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Credenda
© EBS Administrators
 
The credenda of a religion are things that one simply must believe in order to profess membership. The credenda vary from one denomination to another within Christianity, but the following is from an authoritative site. EBS responses are in gray.
  • First, we believe in the authority of Scripture, which is another way of saying that the Bible is God's inspired, infallible, and inerrant Word. It's the ultimate source for knowledge about God, as well as the definitive guide for our daily lives.
    • Are all versions of the Bible, with various discrepancies between them, the inerrant word of God? When the Bible contradicts itself, is it still inerrant? If there was only one version, which was self-consistent, this would be easier to believe, but under the circumstances, we're not even sure what we're being asked to believe. We "think" that we're simply being asked to believe, without the object of that belief being clearly specified. If so, the belief is meaningless, since it isn't attached to anything in particular. It would be like believing in "seventeen" — one might ask, "Seventeen what?" Without stipulating the subject, those are just unassigned phonemes. So we rather believe that scripture should be an inspiration, not a constraint.
  • Next we affirm the existence of a triune God or one God in three distinct persons — the Father, the Son, and the Holy Spirit. This God is self-existent, eternal, unchanging, omnipotent, omnipresent, holy, righteous, and loving. God created the universe from nothing and He rules sovereign over His creation, including both human and angelic beings.
    • We're not sure of the utility of the Trinity — we believe that God is a spiritual essence, present in all things, and not in the animist sense — we believe that God is the only essence. As such, God can be condensed into any number of different forms in order to become comprehensible to humans, while none of those individual forms constitute His entirety. That much is relatively easy to understand, and it is useful. To say that God is at once one and three is a fruitless mystery.
    • We do not believe that humans can comprehend creation. So for our purposes, matter and energy can neither be created nor destroyed — it can only change forms.
    • We do not believe that Jesus was the son of God — we believe that all people are metaphysically the same — we're all just witnesses.
  • We also hold that man is a physical and spiritual being who is created in God's image. But because of his sin or transgression, man has lost his fellowship with God. The extent of sin is so great that its effects continue to this very day in the form of cruelty, sickness, suffering, and death.
    • We do not believe in "original sin" — we believe that this is a theological invention that tries to preserve the perfection of God, despite having created beings in His own image that are far from perfect. Thus God is perfect, and God created man in His own image, and man used to be perfect, but then man messed up, so it's all man's fault. EBS doesn't have this problem — not having a conception of creation means not having to blame anybody for the world's problems. Rather, matter in motion causes conflicts, and only with wisdom can those conflicts be resolved. So the more we learn, the closer we get to God, and the more problems we can solve.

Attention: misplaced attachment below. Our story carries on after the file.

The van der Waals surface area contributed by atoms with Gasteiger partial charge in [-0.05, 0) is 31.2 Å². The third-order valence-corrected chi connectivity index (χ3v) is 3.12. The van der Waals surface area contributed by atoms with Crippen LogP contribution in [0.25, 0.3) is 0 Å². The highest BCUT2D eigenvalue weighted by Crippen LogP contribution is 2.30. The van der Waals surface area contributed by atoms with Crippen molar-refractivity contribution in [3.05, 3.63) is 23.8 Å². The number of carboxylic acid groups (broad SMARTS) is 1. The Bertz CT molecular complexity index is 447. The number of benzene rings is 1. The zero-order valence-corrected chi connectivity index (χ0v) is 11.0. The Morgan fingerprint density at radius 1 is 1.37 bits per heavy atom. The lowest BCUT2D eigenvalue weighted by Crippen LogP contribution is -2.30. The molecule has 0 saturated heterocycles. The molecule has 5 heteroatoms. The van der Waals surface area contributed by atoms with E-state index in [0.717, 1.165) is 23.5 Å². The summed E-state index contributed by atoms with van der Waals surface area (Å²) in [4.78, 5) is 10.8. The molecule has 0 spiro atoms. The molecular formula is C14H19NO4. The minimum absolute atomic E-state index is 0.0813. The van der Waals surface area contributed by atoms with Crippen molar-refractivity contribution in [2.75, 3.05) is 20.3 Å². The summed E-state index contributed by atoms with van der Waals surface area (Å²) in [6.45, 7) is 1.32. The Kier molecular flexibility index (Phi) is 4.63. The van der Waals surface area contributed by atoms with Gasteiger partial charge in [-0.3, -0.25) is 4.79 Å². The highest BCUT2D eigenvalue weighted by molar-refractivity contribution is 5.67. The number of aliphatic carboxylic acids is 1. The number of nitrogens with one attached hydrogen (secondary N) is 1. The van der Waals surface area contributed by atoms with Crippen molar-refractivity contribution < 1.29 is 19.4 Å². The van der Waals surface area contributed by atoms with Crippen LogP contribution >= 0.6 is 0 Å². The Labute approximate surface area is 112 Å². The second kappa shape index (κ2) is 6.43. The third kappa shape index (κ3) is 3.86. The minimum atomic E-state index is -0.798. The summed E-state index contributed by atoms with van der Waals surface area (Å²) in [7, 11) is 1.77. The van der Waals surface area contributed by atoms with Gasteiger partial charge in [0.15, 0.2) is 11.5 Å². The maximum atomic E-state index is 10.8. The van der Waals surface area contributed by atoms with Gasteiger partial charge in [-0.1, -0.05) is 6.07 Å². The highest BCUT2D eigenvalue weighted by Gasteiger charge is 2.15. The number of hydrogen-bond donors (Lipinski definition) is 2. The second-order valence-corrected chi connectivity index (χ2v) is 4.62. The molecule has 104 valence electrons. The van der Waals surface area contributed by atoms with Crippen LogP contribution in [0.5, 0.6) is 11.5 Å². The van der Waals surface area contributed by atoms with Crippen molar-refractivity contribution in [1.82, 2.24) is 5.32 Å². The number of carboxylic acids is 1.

• By God's grace, Jesus Christ — Who is fully God and fully man — was sent to save us from our bondage to sin. We believe that Christ was born of a virgin, died for our sins, physically rose from the dead, and will one day return to judge the world and deliver His people. Faith in Christ alone (not faith + works) is the only means by which an individual can escape eternal damnation and judgment.
    • We believe that this is the clearest statement of amorality ever included in a popular religion. To explicitly state that it doesn't matter what you do — faith alone (not faith + works) is sufficient for salvation — totally abandons the Ten Commandments, and invalidates all other references to moral behavior in the Bible. Thankfully, few Christians actually take this to heart, and most good Christians abide by a strict moral code, which goes way beyond just adhering to the Ten Commandments — they consider it to be their duty to help others, which is good. The Christians who do believe that "works" don't matter are a menace to society, and have perpetrated atrocities on humankind.
  • Finally, we recognize the church as God's ordained institution headed by Christ. The church is composed of all believers, and is organized for teaching, worship, fellowship, for the administration of communion and baptism, for spiritual growth and support, and for evangelizing the world. True believers seek to be part of local church assemblies where the Word of God is taught accurately.
    • This isn't a theological tenet — it's merely the self-promotion of an institution. And said institution clearly isn't headed by Christ, since the Church has done things that Christ never would have done (e.g., the Crusades, the Inquisition, etc.). So this is just a gatekeeper scam.

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